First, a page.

Can’t help but wonder if the Tories will have the cheek to have yet another leadership change without a general election.

Dickens Fri 05-May-23 09:54:18

I think the blue-wall in the South is beginning to crumble somewhat... The Royal Borough of Windsor (and Maidenhead) has gone to the LDs.

I shall listen with interest while the losses are 'explained' by the Tory party who (like all parties) will have to find a way to put a bit of gloss on the results.

I think the more well-heeled traditional Tory voters are fed up with the sleaze - it does appear never ending, and constant changes of Premiership. The less well off, and the completely impoverished are just sick to the back teeth of the ever-rising cost of living and the decimation of the health and other services they rely on, to which there appears to be no end in sight.

I'm sure the Tories will at some point indicate - if they get the bloody-nose they're expecting - that they are "listening" to the voters. But they're on a make-Brexit-work, libertarian free-market economy, small-State, ticket, so how they will reconcile that with actually doing something tangible to ease the economic burden on the ordinary man-in-the-street, I've no idea.

LizzieDrip Fri 05-May-23 09:55:32

Can’t help but wonder if the Tories will have the cheek to have yet another leadership change without a general election.

Oh I hope they do! That would surely be the final nail in the Tory party coffin. Hopefully they will be that stupid (though I doubt it). I just hope the results coming in today will send out a message, loud and clear, to the Tories that they are finished! A light at the end of a very long, dark tunnel indeed🤞🤞🤞

NanaDana Fri 05-May-23 10:37:21

As regards the Conservative party, I think that they've been writing their own obituary for some time now, and all we've been waiting for is the invitation to the funeral. They're going to find it hard to put even a tiny speck of gloss on this, but that won't stop them from trying. Perhaps too early as yet to make any accurate assessment of what all this might mean in terms of a General Election, but Sunak's description this morning of it being "disappointing" may prove to be a massive understatement. The next few hours will tell.

ronib Fri 05-May-23 10:52:52

I hope for a hung Parliament… never again an 80 seat majority. Absolute power gone forever and that applies cross party.

GrannyGravy13 Fri 05-May-23 10:58:18


I hope for a hung Parliament… never again an 80 seat majority. Absolute power gone forever and that applies cross party.

If it’s a hung Parliament do you think anything would ever be passed through the HoC?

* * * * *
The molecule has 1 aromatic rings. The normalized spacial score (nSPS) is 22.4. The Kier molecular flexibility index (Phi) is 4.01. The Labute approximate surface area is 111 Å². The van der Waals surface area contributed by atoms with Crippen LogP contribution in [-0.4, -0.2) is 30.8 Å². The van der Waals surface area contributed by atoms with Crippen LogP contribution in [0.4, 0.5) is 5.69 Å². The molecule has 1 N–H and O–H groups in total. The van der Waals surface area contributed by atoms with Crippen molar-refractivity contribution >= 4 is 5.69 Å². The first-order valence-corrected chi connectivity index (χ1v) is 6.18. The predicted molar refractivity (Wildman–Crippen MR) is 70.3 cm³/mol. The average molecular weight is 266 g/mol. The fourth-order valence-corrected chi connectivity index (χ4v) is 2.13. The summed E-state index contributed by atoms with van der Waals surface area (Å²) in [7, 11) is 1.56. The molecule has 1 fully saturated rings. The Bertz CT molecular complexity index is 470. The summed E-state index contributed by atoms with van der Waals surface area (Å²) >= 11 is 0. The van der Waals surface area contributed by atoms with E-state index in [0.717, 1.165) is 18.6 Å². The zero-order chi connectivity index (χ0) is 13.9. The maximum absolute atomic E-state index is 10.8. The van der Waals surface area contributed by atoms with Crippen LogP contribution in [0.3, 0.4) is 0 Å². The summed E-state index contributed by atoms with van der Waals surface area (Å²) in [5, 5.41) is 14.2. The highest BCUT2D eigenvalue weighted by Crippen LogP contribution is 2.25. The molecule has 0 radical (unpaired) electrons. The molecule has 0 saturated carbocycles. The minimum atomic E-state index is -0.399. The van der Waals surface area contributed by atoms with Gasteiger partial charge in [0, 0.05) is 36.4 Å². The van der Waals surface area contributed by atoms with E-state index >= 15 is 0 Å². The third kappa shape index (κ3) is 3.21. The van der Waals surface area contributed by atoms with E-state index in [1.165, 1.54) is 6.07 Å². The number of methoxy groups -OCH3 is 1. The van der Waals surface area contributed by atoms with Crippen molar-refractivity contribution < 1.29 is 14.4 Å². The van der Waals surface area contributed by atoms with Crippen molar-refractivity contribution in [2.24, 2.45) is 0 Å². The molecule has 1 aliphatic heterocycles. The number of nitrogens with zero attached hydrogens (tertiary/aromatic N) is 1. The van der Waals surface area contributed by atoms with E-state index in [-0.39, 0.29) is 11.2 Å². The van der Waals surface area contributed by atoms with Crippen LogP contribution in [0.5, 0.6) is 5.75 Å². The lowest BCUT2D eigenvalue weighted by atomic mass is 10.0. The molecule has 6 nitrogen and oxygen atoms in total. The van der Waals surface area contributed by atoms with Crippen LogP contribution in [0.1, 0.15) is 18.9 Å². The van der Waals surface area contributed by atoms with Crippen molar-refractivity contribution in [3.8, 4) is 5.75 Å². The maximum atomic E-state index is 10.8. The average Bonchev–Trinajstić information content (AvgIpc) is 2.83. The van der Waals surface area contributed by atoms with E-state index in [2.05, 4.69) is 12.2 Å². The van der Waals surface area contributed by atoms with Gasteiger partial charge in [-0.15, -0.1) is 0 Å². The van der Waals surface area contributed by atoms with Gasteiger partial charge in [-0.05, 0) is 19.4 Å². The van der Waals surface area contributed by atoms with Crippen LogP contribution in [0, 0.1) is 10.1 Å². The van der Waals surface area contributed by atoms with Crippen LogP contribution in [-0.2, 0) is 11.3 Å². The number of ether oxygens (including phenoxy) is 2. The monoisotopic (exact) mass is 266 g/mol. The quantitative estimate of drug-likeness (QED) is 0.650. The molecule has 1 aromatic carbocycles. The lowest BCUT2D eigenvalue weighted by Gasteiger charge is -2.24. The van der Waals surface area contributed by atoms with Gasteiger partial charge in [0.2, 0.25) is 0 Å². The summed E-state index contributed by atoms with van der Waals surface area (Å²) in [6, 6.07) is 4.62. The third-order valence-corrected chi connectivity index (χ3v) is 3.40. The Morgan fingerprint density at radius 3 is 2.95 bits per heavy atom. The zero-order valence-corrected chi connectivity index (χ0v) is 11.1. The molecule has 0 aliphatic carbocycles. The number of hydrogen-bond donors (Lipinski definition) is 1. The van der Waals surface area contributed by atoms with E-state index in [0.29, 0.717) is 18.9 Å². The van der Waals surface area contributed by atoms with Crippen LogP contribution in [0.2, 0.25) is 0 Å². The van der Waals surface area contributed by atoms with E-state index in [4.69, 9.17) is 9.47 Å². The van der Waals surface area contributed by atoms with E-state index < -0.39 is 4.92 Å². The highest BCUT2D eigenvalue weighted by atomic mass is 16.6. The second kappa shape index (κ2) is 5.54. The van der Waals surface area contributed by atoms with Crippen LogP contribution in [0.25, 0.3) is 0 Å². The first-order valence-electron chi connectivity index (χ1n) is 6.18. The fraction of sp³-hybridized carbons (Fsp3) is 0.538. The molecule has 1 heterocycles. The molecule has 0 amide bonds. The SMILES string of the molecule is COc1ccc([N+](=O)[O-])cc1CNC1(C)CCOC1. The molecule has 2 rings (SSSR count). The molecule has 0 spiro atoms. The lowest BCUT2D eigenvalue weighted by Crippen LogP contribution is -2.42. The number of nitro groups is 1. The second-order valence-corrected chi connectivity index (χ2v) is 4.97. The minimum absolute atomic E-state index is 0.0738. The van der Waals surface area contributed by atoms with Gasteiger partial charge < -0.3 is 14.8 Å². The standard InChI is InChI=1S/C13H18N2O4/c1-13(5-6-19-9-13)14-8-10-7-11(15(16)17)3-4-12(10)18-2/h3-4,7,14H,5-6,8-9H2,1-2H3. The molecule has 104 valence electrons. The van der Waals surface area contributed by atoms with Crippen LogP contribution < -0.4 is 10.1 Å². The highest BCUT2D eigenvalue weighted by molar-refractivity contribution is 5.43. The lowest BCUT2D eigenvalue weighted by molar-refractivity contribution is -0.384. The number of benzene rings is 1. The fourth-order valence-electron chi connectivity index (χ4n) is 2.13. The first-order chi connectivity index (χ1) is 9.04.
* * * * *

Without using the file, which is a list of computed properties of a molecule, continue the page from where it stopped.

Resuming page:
My guess is that there will have to be a coalition.

ronib Fri 05-May-23 11:06:42

I have a fantasy of a Parliament run for the benefit of the people. Does a coalition have better outcomes? I don’t favour one party rule however.

GrannyGravy13 Fri 05-May-23 11:11:49


I have a fantasy of a Parliament run for the benefit of the people. Does a coalition have better outcomes? I don’t favour one party rule however.

Definitely a fantasy ronib unfortunately I do not have faith in any of the three main parties.

ronib Fri 05-May-23 12:09:50

GG13 we haven’t tried Labour/Liberal Democrats yet. Maybe interesting coalition?

M0nica Fri 05-May-23 12:17:33

The Conservatives, or any other party have the right to change leaders as often as they like when in power - and one might say, Thank goodness, supposing we had been stuckwith Johnson or Truss, for 5 years each.

We are not a presidential country, like the US. We vote parties into power, not individuals - and long may it be so. The cult of the individual has gone too far in this country, especially in politics.

Dickens Fri 05-May-23 12:23:05


I have a fantasy of a Parliament run for the benefit of the people. Does a coalition have better outcomes? I don’t favour one party rule however.

I'm with you ronib.

People lament that with a coalition, it slows down the parliamentary process. Maybe to some extent it would / does, but I'm not sure that's such a bad thing. Certainly if you look at some of the the u-turns this current government has had to make during its tenure because of ill-thought-through enactments / plans, hastily put together and rejected by the electorate, it does beg the question of whether a slower process might not be a bad thing.

Norway has such a coalition. When I lived and worked there I wasn't aware of any chaos caused by the parties having to confer and agree. All parties appear to be invested in the welfare and prosperity of the nation as a whole, as opposed to their own aggrandisement and personal ambition(s).

One party rule - be it right or left - doesn't strike me either as being the best for our country... look at the flippin' mess we're in at the moment. A coalition puts a brake on individuals like Boris Johnson and, had he been in power, Jeremy Corbyn... they can't just march ahead and ride rough-shod over the electorate.

The nation appears to want either / or but it's quite clear that both the Tories and Labour recognise we're still more middle-of-the-road and extremes of either left or right don't go down well. Which is why, I suppose, some people are convinced that the Tories are now 'left-wing' and that Starmer is just a red-rosette with a Tory agenda, both parties are having to compromise. We want a one-party government, but then oppose its ideologies and policies when we get it.